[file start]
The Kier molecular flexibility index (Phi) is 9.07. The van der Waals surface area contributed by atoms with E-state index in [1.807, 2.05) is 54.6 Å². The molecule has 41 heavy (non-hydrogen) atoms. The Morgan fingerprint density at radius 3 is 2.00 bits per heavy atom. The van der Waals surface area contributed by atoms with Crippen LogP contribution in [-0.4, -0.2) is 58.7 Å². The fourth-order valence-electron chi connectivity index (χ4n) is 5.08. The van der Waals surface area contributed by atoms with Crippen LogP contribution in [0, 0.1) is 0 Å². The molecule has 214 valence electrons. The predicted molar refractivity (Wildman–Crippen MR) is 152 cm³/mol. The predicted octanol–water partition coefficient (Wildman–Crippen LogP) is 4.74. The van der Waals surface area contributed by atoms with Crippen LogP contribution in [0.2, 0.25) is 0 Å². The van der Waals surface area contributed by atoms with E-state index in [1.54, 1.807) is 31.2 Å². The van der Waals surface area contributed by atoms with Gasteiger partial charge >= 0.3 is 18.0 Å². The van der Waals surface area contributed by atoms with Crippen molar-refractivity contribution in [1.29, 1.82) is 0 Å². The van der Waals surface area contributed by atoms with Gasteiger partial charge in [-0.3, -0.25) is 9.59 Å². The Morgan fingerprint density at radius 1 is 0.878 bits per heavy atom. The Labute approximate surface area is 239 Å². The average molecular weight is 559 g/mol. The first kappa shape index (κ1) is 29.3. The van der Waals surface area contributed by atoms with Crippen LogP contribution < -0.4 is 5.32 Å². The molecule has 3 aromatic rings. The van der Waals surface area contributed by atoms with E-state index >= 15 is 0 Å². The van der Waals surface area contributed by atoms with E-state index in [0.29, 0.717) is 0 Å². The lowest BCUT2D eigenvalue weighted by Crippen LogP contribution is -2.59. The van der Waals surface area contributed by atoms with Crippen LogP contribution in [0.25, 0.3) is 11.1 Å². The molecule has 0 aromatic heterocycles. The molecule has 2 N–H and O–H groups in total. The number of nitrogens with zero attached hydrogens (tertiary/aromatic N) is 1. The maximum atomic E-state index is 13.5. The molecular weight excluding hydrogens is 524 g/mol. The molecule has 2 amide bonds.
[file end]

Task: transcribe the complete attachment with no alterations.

The Kier molecular flexibility index (Phi) is 9.07. The van der Waals surface area contributed by atoms with E-state index in [1.807, 2.05) is 54.6 Å². The molecule has 41 heavy (non-hydrogen) atoms. The Morgan fingerprint density at radius 3 is 2.00 bits per heavy atom. The van der Waals surface area contributed by atoms with Crippen LogP contribution in [-0.4, -0.2) is 58.7 Å². The fourth-order valence-electron chi connectivity index (χ4n) is 5.08. The van der Waals surface area contributed by atoms with Crippen LogP contribution in [0, 0.1) is 0 Å². The molecule has 214 valence electrons. The predicted molar refractivity (Wildman–Crippen MR) is 152 cm³/mol. The predicted octanol–water partition coefficient (Wildman–Crippen LogP) is 4.74. The van der Waals surface area contributed by atoms with Crippen LogP contribution in [0.2, 0.25) is 0 Å². The van der Waals surface area contributed by atoms with E-state index in [1.54, 1.807) is 31.2 Å². The van der Waals surface area contributed by atoms with Gasteiger partial charge >= 0.3 is 18.0 Å². The van der Waals surface area contributed by atoms with Crippen molar-refractivity contribution in [1.29, 1.82) is 0 Å². The van der Waals surface area contributed by atoms with Gasteiger partial charge in [-0.3, -0.25) is 9.59 Å². The Morgan fingerprint density at radius 1 is 0.878 bits per heavy atom. The Labute approximate surface area is 239 Å². The average molecular weight is 559 g/mol. The first kappa shape index (κ1) is 29.3. The van der Waals surface area contributed by atoms with Crippen LogP contribution < -0.4 is 5.32 Å². The molecule has 3 aromatic rings. The van der Waals surface area contributed by atoms with E-state index >= 15 is 0 Å². The van der Waals surface area contributed by atoms with E-state index in [0.29, 0.717) is 0 Å². The lowest BCUT2D eigenvalue weighted by Crippen LogP contribution is -2.59. The van der Waals surface area contributed by atoms with Crippen LogP contribution in [0.25, 0.3) is 11.1 Å². The molecule has 0 aromatic heterocycles. The molecule has 2 N–H and O–H groups in total. The number of nitrogens with zero attached hydrogens (tertiary/aromatic N) is 1. The maximum atomic E-state index is 13.5. The molecular weight excluding hydrogens is 524 g/mol. The molecule has 2 amide bonds.